Hewlett-Packard's stock took another tumble today, the latest bit of insult added to the injuries of the year 2012. Shares closed at $14.37, a low that HP hasn't seen in more than a decade. The sell-off was triggered by an HP analyst briefing you can watch for yourself on the Web. The financial experts are edging toward a consensus that HP ought to become two companies -- with just one of them focused on your enterprise dollars.
More than 150 million shares traded hands at the end of the last week -- Monday was a market holiday -- a volume that HP had seen only once in 50 years of trading: in the shadow of the Mark Hurd ouster of August 2010. All of the high-volume days of trading since then have hammered the stock into the mid-teens. HP has found a way out of this before -- by purchasing EDS and muscling its way into top spots for PCs and servers. Those services and PC plays are gone for good. That chart above only shows the stock slide from February onward.
The breakup calls include a remarkable one from an analyst who says even Bill and Dave would push for an HP dedicated only to enterprise computing. At the Forbes.com website, UBS analyst Steve Milunovich said that activist investors or private equity buyers are likely to split up HP.
In our view, full value won’t be realized by just improving operations -- structural change is required. Based on HP’s history, we think Bill Hewlett and Dave Packard would support this approach.
But the current HP strategy is to try to reorganize its way out of a free fall dripping with quarterly red ink and slipping sales. A full split, Milunovich wrote, would at least push HP's shares to $20. Usually an analyst briefing like last week's produces a modest bounce in share prices. HP seemed to confirm just the opposite, even though its presentation included "The Great Things About HP."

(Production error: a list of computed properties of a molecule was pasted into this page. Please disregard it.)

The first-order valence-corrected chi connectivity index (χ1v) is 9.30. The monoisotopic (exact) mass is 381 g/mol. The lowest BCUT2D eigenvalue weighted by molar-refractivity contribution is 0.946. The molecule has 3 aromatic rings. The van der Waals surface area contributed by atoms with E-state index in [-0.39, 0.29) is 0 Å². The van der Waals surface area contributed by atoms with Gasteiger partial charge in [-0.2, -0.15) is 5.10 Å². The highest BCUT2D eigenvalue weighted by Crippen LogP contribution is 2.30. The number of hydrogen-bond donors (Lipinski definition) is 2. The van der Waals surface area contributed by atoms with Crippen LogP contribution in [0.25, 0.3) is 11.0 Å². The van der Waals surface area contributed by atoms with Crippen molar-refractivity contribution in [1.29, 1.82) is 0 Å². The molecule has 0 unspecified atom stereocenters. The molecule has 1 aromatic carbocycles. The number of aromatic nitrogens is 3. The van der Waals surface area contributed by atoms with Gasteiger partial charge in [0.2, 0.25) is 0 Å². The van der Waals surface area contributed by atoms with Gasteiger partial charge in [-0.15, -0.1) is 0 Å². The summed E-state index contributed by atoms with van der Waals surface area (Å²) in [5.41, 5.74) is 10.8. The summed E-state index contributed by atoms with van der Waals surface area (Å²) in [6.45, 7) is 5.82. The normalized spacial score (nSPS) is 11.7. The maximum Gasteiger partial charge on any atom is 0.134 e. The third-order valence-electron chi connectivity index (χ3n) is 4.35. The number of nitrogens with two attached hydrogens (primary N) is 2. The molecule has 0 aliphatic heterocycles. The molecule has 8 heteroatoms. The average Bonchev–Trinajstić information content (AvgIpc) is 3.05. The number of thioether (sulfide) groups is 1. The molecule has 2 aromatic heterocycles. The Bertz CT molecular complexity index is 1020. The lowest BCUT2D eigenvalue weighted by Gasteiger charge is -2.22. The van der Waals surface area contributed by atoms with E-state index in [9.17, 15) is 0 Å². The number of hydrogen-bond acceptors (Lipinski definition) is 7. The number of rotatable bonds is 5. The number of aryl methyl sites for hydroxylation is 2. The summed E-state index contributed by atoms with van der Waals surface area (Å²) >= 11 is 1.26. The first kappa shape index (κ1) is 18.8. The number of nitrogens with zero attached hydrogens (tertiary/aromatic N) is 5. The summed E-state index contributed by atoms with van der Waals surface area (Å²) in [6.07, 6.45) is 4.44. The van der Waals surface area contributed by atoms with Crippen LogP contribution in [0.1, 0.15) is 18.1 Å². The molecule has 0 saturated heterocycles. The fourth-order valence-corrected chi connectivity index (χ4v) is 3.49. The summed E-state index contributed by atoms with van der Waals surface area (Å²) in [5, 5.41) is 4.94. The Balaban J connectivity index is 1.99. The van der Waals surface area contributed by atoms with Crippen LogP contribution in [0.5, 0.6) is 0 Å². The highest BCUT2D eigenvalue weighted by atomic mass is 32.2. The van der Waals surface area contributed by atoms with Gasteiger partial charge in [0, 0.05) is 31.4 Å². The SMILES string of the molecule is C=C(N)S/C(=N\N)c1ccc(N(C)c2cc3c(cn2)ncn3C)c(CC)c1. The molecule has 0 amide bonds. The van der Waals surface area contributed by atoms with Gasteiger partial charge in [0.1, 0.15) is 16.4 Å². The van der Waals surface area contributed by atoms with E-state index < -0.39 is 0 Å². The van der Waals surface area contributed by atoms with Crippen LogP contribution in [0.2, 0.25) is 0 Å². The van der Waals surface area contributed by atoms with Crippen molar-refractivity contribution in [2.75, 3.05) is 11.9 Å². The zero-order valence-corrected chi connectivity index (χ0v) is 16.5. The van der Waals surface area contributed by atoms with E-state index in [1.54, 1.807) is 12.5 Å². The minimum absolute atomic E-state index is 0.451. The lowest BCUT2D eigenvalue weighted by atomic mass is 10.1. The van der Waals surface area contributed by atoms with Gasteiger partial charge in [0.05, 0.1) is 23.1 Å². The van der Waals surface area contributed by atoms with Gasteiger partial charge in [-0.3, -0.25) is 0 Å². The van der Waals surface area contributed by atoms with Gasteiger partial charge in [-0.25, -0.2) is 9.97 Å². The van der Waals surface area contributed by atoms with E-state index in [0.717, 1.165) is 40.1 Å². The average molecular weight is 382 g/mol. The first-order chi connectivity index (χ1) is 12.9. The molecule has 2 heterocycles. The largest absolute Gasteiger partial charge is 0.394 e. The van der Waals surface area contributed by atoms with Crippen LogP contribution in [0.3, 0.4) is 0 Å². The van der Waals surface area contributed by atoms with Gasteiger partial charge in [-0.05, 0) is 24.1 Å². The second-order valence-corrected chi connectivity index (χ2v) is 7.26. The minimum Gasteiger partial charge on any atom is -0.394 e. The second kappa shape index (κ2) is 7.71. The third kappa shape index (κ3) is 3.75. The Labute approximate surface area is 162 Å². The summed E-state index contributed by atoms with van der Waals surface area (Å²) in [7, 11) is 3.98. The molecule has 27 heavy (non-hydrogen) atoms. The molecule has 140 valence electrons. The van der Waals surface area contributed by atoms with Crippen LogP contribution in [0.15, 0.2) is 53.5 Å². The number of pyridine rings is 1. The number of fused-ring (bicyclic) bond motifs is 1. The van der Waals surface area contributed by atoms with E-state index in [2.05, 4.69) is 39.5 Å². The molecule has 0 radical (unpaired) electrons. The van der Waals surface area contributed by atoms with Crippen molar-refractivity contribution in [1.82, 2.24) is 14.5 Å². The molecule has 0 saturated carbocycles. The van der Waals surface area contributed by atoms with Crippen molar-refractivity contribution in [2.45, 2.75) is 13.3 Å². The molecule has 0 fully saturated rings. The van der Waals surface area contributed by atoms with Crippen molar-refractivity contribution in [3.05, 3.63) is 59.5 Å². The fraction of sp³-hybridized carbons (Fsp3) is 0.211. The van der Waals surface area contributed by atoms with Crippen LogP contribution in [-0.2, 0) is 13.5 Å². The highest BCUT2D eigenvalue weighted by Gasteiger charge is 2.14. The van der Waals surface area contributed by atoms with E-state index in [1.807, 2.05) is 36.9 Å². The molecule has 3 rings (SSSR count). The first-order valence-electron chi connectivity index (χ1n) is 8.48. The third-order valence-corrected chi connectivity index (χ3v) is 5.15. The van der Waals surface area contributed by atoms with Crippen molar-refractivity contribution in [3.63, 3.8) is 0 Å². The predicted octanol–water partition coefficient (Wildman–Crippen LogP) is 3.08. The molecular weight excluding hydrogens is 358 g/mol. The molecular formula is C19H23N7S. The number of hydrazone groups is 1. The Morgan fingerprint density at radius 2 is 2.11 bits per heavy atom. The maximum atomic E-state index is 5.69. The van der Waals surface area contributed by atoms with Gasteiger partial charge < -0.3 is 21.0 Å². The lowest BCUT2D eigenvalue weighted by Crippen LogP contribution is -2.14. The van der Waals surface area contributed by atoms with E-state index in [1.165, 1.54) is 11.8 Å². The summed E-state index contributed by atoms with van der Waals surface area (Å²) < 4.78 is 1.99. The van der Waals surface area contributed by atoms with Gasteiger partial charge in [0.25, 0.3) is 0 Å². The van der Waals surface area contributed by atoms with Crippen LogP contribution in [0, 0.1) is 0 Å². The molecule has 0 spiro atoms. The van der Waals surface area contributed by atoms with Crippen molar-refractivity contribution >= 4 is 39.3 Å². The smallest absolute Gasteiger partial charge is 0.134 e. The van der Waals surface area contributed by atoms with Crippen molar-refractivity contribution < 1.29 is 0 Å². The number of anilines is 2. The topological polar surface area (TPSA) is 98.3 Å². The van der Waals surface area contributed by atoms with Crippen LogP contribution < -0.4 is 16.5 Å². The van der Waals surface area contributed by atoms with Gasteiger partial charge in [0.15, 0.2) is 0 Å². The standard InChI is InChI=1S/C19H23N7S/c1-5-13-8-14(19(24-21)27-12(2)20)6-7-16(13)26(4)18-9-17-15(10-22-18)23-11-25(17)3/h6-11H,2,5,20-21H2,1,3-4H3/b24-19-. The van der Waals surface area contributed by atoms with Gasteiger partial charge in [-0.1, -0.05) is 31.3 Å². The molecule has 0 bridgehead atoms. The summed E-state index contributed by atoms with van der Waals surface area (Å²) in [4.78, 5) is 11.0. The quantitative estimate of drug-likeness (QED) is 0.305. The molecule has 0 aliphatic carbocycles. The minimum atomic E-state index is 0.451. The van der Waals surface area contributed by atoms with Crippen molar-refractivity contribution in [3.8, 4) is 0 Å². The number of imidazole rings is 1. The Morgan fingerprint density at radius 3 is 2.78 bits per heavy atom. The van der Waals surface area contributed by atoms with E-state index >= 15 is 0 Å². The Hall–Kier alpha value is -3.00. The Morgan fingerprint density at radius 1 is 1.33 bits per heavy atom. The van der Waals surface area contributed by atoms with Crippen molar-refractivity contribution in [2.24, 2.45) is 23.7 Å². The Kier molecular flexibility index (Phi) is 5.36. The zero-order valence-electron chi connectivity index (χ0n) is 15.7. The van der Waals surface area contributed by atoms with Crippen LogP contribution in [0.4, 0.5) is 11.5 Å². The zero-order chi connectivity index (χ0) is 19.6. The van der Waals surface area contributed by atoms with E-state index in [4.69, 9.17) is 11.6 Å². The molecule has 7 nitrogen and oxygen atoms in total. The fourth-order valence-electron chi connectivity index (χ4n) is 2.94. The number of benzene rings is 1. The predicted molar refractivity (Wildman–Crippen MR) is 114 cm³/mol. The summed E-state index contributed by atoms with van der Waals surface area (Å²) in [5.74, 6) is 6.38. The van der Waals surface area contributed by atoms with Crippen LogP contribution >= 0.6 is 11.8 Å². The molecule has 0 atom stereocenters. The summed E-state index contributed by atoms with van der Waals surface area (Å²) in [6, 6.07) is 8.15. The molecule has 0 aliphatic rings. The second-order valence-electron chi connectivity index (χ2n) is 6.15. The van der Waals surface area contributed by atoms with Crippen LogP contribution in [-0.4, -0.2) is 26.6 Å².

In the past we've reported on HP's stock and fiscal woes with an eye toward warning buyers of HP's enterprise products. You might not want to invest strong in a company drifting into equity buyout or takeover territory. But if a full-on split between PCs, and products like Integrity and ProLiants, takes place then the enterprise might lift up its future at HP.
CEO Meg Whitman has already told the world HP is doing too much and needs to focus. A split up would inject dedication to the kind of customer who owned a 3000 and moved onto other HP platforms. When your only stream of operating income arrives from datacenter customers, their every need becomes a vendor's desire.
Without the split at hand, even Whitman had to admit these woes to the analysts:
- Lack of competitive focus.
- Cost structure not aligned with revenue trajectory
- Accountability and compensation linkage not optimized
- Significant underinvestment in R&D and IT impacting the businesses
- Direct and partner go-to-market model need renewed focus
HP's chief competitors seem to be Apple on the consumer and PC end, as well as IBM on the enterprise end. These companies have something in common. They don't try to spread themselves as thin as HP has. There's no certain floor for the stock at this point -- the rock bottom was $12.20 in the bleak quarter after 9/11. Bill and Dave might have steered clear of selling printers and PCs at all in this kind of competitive market. After all, the company was reluctant to sell computers in 1971, and it didn't discover Windows as an enterprise tool until the late 1990s.
A split-up HP might be selling $50 million less without PCs, and $70 million less if printers got spun off. But as things stand today, the lack of extra cash for R&D because of low-margin PC sales is dragging down enterprise innovations. Things like an Intel-based HP-UX would be a slam dunk for an enterprise-focused HP. Becoming smaller could be the first step to make its enterprise action bigger.